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“I knew very little about online share trading when I started out – initially it was an attempt to supplement my retirement income,” says Willie Grobbelaar of Waterkloof, Pretoria. “But through trial and error, and not being afraid to take some risk, I have realised returns which far outstrip inflation. And if I can do it, anyone can,” he says.

Here are Grobbelaar’s top 10 tips for first-time online traders:

  1. Remember that you can make a lot of money very quickly through online trading, but you can lose just as much.

    It is important to decide whether you have the skill and personality for being:

    • A day trader (buy in the morning and sell at the end of the day)
    • A speculator (buy and keep from two days to six months)
    • A long-term investor (keeping shares for longer than three years).

    “I decided to split my portfolio into long-term shares (around 90%) and speculative shares (around 10%). Whatever profits I make from the speculative portion gets re-invested into the long-term portion. Personally, I don’t have the stomach for day trading, but others may be willing to give this a try,” says Grobbelaar.

  2. Be patient – don’t react to market ‘noise’ and don’t overtrade.

    “Try not to get emotional about daily share-price fluctuations. I lost quite a bit of money by selling and buying too quickly in the first few months of trading.”

  3. Don’t put all your eggs into one basket.

    “This is the common sense one – you have to invest in several stocks (and types of stocks) to spread your risk. I tend not to be invested in more than 10 stocks at a time – this is the maximum number I can follow on a daily basis with ease,” Grobbelaar advises.

  4. Buy only quality shares, in industries you know something about.

    These are mainly the JSE Ltd’s Top 40 shares, but could be extended to the Top 100. Profile’s Stock Exchange Handbook, published four times a year, provides a good overview of the quality of companies listed on the JSE Ltd.

  5. Only buy shares once you have done your homework and researched each share thoroughly.

    “I always look at price-earnings (PE) ratio – I like to buy stocks with a PE ratio of between 10 and 20. Anything with a PE ratio of below 5 is too risky, and above 30 is too high for my liking.”

  6. Watch the price movement of stocks carefully.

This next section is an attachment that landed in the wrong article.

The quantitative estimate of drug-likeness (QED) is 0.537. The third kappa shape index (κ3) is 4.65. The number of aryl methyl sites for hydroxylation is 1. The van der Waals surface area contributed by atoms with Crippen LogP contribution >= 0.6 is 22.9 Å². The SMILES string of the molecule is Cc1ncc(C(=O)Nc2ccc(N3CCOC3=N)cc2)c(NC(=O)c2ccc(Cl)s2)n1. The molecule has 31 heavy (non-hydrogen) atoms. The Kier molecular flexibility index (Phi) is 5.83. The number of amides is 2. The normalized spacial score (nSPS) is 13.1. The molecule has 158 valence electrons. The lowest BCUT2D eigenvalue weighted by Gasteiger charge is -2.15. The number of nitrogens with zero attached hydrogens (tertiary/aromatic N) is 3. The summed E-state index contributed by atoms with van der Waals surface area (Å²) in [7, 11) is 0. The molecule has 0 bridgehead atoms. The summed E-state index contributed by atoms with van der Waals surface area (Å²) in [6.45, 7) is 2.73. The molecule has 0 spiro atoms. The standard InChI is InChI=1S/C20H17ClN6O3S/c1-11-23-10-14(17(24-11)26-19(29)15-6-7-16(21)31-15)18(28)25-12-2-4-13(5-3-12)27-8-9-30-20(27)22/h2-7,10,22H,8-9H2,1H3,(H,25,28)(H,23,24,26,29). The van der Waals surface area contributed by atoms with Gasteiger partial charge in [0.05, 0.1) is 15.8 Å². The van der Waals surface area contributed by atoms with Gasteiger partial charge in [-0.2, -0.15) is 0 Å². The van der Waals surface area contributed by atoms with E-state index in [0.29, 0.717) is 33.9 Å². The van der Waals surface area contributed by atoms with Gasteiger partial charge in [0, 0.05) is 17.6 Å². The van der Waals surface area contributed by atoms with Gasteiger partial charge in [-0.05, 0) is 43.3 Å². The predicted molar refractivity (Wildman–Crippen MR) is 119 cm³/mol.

As a long-term investor, Grobbelaar watches price movements of shares over periods of 13 weeks. He has written his own spreadsheet checking the daily rate of climb of stocks he is interested in. “I do this because my funds are limited, and it is no use having a good stock with a slow growth rate. By looking at my spreadsheet, I can move investments from slow to fast climbers.”

  7. Try to keep around 5% of your portfolio in cash.

    “You need to have some available money – if all your money is tied up in investments, you won’t be able to capitalise on opportunities when they arise,” he says.

  8. Keep an eye on global indicators and/or trends which could affect your investments.

    The two main indicators Grobbelaar watches are:

    • The Chicago Board Options Exchange Market Volatility Index (known as the VIX or the ‘fear’ index), which gives an indication of when a stock market crash could be imminent
    • The non-farm payroll statistics from the Bureau of Labor Statistics in the USA – published on the first Friday of every month – this is a good predictor of stock movements worldwide for the month ahead.
  9. Start on a small scale and gradually increase your investments as you become more confident.

    Long-term investors should not watch their portfolios more than once every three months, but beginners should do so on a daily basis, Grobbelaar advises. “I keep a daily log on a spreadsheet, which I update at the end of each day to track the movements of my investments. You must watch your log every day while you are still learning the ropes.”

  10. Follow a guru or a knowledgeable friend, but do not become dependent on tips.

    . “At the end of the day, you must do your own thing and learn from your own mistakes.”

  11. Be patient – don’t react to market ‘noise’ and don’t overtrade.

    “Try not to get emotional about daily share-price fluctuations. I lost quite a bit of money by selling and buying too quickly in the first few months of trading.”

Lastly, Grobbelaar advises using a reputable online trading platform such as Sanlam iTrade. “It is a solid, stable platform with almost no downtime. All my queries are solved to my satisfaction. The system is bug free, and it is simple to use with very useful graphics, such as annualised returns graphs (with dividends reinvested) per company, and report cards for growth investors. Overall, it is an easy-to use platform both for those starting out in the world of online share trading and those who have been in the game for a longer period of time,” he concludes.

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